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RIYADH (Reuters) - "Where are you, Oh Arabs, Oh Muslims, while we are being slaughtered?"
An old man's cry, in a video posted online from Aleppo's ruins, poses an uncomfortable question for the mainly Sunni Muslim Arab states backing rebels fighting President Bashar al-Assad and his allies Iran and Russia.
For Saudi Arabia, locked in a regional struggle with Iran, Assad's capture of the rebel haven reflects a dangerous tilt in the Middle East balance of power towards Tehran.
Dismayed by this boost to Iranian ambitions for a "Shi'ite crescent" of influence from Afghanistan to the Mediterranean, Riyadh is determined to reverse Tehran's gains sooner or later.
Countering Iran, buoyed by its 2015 nuclear deal with world powers, remains central to Gulf Arab policy but it is not clear how this might be achieved, especially when other concerns are multiplying.
Beset by low oil prices, at war in Yemen, and ties with Egypt strained, Riyadh and Gulf allies are questioning how much armed help they should now give the rebels, diplomats say.
The monarchies are frustrated with President Barack Obama's light touch approach to the war - relying on local fighters instead of large U.S. military deployments or missile strikes.
President-elect Donald Trump poses an intriguing contrast.
Seen as more decisive than Obama, Trump's choices of James Mattis, a retired Marine general distrustful of Iran, as Defense Secretary, and oil man Rex Tillerson as Secretary of State, have pleased Gulf Arab energy exporters.
But much remains uncertain, not least Trump's admiration for Russian President Vladimir Putin, an Assad ally.
"What we have learned from the U.S. election is to wait for actions, not words," said former Saudi intelligence chief Prince Turki al-Faisal.
A senior Western diplomat said Saudi officials were curious to see how Trump translates into policy his campaign criticism of Iran and his praise of Putin.
Saudi Foreign Minister Adel al-Jubeir said he had spent time in the United States to sound out the next administration.
Officials said Gulf states were asking Trump associates about Syria, to assess whether he would pursue a U.S.-led effort with Gulf states, Turkey and Western nations to arm the rebels.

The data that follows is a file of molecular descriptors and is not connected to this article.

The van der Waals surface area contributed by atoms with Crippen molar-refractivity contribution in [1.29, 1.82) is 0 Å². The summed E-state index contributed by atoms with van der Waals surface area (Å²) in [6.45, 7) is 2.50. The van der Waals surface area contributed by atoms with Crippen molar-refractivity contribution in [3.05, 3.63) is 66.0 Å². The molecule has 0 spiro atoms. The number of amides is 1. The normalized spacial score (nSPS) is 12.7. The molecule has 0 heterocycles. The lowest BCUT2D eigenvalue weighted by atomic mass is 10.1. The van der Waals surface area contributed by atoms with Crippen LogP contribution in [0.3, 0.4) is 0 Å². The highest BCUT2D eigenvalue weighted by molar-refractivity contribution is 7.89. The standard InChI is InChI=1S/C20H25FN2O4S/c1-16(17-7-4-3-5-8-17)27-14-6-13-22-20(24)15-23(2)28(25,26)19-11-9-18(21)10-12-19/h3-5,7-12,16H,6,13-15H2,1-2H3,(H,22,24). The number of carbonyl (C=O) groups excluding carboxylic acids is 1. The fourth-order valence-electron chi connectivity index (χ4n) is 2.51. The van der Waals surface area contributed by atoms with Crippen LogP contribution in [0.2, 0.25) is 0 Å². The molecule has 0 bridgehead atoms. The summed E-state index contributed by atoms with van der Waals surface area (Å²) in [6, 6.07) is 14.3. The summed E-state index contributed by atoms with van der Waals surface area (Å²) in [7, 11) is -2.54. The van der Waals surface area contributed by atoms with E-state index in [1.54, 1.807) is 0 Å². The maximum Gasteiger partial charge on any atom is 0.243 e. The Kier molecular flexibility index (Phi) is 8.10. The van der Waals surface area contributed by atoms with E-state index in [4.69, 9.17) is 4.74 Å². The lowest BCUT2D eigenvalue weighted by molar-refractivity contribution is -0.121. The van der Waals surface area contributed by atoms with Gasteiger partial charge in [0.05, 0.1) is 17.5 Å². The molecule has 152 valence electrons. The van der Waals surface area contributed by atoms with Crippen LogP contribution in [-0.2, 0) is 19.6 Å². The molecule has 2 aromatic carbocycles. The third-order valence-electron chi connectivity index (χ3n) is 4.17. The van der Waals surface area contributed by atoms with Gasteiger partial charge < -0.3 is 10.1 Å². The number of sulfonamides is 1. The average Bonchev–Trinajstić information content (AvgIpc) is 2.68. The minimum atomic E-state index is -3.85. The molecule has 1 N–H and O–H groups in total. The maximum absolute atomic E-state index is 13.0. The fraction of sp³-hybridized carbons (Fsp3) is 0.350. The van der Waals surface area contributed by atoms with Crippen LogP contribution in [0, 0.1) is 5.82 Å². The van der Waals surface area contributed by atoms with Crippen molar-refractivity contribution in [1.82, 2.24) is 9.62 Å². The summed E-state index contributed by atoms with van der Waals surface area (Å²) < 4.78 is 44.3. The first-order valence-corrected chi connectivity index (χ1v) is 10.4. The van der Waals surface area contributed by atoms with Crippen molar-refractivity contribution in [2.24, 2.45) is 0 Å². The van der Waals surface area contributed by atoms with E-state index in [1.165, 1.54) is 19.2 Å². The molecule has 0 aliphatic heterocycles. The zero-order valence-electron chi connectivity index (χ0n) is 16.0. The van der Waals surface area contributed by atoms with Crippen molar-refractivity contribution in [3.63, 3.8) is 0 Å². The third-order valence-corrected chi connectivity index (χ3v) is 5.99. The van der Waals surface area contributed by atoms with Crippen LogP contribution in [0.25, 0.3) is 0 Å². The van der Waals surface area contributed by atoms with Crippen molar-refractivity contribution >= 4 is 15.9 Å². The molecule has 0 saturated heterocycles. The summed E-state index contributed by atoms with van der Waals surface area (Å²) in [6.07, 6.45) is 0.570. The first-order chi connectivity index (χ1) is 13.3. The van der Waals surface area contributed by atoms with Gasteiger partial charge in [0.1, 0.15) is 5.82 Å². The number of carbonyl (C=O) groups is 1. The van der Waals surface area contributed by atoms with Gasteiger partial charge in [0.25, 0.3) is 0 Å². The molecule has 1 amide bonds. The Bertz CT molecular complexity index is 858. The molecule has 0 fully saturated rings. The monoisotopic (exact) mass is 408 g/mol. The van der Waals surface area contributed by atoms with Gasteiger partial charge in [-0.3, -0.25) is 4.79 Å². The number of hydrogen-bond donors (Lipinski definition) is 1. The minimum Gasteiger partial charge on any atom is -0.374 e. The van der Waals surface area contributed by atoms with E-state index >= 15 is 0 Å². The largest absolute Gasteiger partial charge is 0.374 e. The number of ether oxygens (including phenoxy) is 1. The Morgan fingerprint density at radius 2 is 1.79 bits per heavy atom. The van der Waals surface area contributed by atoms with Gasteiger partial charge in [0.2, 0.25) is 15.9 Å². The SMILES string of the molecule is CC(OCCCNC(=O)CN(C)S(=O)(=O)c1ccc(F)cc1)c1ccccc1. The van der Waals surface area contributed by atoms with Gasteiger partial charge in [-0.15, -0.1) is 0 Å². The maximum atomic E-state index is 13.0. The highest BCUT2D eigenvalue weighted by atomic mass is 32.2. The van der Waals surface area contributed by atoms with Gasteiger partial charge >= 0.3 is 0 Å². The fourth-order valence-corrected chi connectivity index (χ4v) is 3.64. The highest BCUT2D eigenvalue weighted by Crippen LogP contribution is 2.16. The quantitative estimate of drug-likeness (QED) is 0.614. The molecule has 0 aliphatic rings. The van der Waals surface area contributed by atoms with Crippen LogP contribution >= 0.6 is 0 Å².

Trump has indicated he may abandon the rebels to focus on fighting Islamic State.
Gulf Arab states want to test that view, said one Western official. A Gulf state foreign ministry official described Trump as "a businessman with whom you can make a deal".
Gulf humanitarian aid will remain: Sunni Arab societies will not accept curbs on relief to the mostly Sunni country, after a war that has forced 5 million Syrians to flee and killed 300,000.
But the extent of their armed support appears in question.
Qatar, with Saudi Arabia the most enthusiastic backer of the rebels, says it would prefer to continue military aid but insists this should remain a collective effort.
Proclaiming "great faith" in Trump, Asaad al-Zoubi, Saudi-based chief negotiator for the main opposition body, the High Negotiations Council, said some rebel backers had met Trump advisers to explain their cause. "They did not receive an answer from Trump's people. They (the advisers) wanted to listen more than they wanted to answer," he said.
Sami alFaraj, a security adviser to the Gulf Cooperation Council of six Gulf Arab states, told Reuters that the Gulf countries "need to regroup, have a strategic pause and look at how we pursue our objectives in the time ahead."
"The Syrian case has not been closed," he said. They would push for a transitional administration in Syria - something neither Assad nor Tehran accepts.
Any notion of Gulf Arab leverage in future negotiations seems far-fetched, given the determination of Assad, Moscow and Tehran to carve out territorial gains.
But Jubeir told the Arab League in Cairo that if world powers failed to constrain Assad there would be no political solution to the war.
"If we cannot find an effective way to pressure the Syrian regime, we will not reach a political solution and the killing, displacement, and injustice in Syria will go on," Jubeir said.
While drawn to Trump, the Gulf monarchies feel his views are not fully formed, and they want to do nothing that might cause him to harm their interests.
AlFaraj said he expected Trump to deal favourably with Gulf states, which have the wealth to help create U.S. jobs. He believed a suggestion by Trump that Gulf states pay for safe zones in Syria was worth considering.
"If he wants to create jobs there is no better field than selling weapons," alFaraj said. "We are the only people who have surplus cash."
However, Arab resentment at Western inaction over Syria appears deep and enduring.
Sheikh Khalifa bin Salman al Khalifa, foreign minister of Bahrain, an ally of Riyadh, told Reuters: "The whole thing in Syria was because of disengagement from world powers about how to deal with the matter. So with all the changes in the political leadership (in the West) let's hope for some new commitment for Syria."
Asked if it was realistic to back rebels who had lost their major urban stronghold, he replied: "Do you think its realistic that we should also allow such bloodshed and people dying to go on and on and on. What's the next city after Aleppo?"
Additional reporting by Katie Paul; Editing by Giles Elgood